Woodpeckers peck around 12,000 times a day, sometimes up to 20 times per second, with a force 10 times stronger than a human’s concussion threshold. (More info in the comments)


Woodpeckers peck around 12,000 times a day, sometimes up to 20 times per second, with a force 10 times stronger than a human’s concussion limit. (More info in the remarks)

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2 Comments

  1. To do this, they have reinforced skulls that are designed to spread the impact force, specifically coming from the direction of the beak. Interestingly, Woodpeckers are just as susceptible to death from a window collisions as other birds, as their skulls are reinforced only within the direction of the beak. The brain is kept safe from beak impacts by a special bone, known as the hyoid bone, that wraps all around the skull and acts as a seat belt for the brain, preventing its movement. ⠀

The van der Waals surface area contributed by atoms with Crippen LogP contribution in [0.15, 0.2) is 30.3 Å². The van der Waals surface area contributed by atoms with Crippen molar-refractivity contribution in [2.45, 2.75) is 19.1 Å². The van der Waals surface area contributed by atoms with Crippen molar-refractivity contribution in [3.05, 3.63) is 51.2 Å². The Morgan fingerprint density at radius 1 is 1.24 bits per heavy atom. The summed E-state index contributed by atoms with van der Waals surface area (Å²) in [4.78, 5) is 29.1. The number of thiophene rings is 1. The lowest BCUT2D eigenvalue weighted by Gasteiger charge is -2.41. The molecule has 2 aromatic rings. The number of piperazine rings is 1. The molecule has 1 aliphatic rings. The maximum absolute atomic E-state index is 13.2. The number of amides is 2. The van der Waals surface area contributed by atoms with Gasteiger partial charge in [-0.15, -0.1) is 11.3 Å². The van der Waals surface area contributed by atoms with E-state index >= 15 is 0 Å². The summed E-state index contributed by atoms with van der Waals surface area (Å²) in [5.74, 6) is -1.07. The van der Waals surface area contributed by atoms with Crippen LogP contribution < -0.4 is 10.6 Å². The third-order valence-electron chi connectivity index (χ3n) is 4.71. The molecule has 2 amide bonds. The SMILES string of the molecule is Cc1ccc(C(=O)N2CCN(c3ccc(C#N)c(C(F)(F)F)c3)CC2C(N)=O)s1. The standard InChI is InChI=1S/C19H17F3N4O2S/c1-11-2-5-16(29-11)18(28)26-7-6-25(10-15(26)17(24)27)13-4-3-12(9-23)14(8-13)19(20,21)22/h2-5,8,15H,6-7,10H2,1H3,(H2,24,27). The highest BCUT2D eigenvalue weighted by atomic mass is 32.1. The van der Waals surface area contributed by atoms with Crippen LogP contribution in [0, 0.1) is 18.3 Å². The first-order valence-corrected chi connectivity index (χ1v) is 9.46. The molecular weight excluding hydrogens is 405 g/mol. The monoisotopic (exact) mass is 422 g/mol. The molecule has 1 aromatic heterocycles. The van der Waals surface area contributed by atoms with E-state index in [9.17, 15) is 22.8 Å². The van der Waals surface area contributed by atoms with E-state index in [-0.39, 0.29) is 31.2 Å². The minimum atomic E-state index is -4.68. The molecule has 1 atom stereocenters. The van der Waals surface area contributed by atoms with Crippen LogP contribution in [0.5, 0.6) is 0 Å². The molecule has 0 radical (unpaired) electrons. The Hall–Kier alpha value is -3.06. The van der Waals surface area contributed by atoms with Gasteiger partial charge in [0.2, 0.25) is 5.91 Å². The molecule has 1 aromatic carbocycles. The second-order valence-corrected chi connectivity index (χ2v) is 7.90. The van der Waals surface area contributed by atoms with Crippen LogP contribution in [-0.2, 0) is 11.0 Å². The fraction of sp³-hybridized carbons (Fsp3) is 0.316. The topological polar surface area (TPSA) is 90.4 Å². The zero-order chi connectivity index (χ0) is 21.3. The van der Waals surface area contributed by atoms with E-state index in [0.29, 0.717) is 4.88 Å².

A woodpecker’s tongue is also extremely long – about twice the length of the beak – and when not in use, the tongue curls all the way around the back of the skull between the bone and the skin. The tongues are sticky or barbed to assist in getting food from small crevices and holes. ⠀

    Woodpeckers do not have a typical song like other bird species (although they can chirp), but instead they make drumming sounds on trees to communicate.

  2. Let us take a moment to appreciate the effort of all the poor pre-woodpeckers that died prematurely due to concussions for this bird to become so badass though natural selection.

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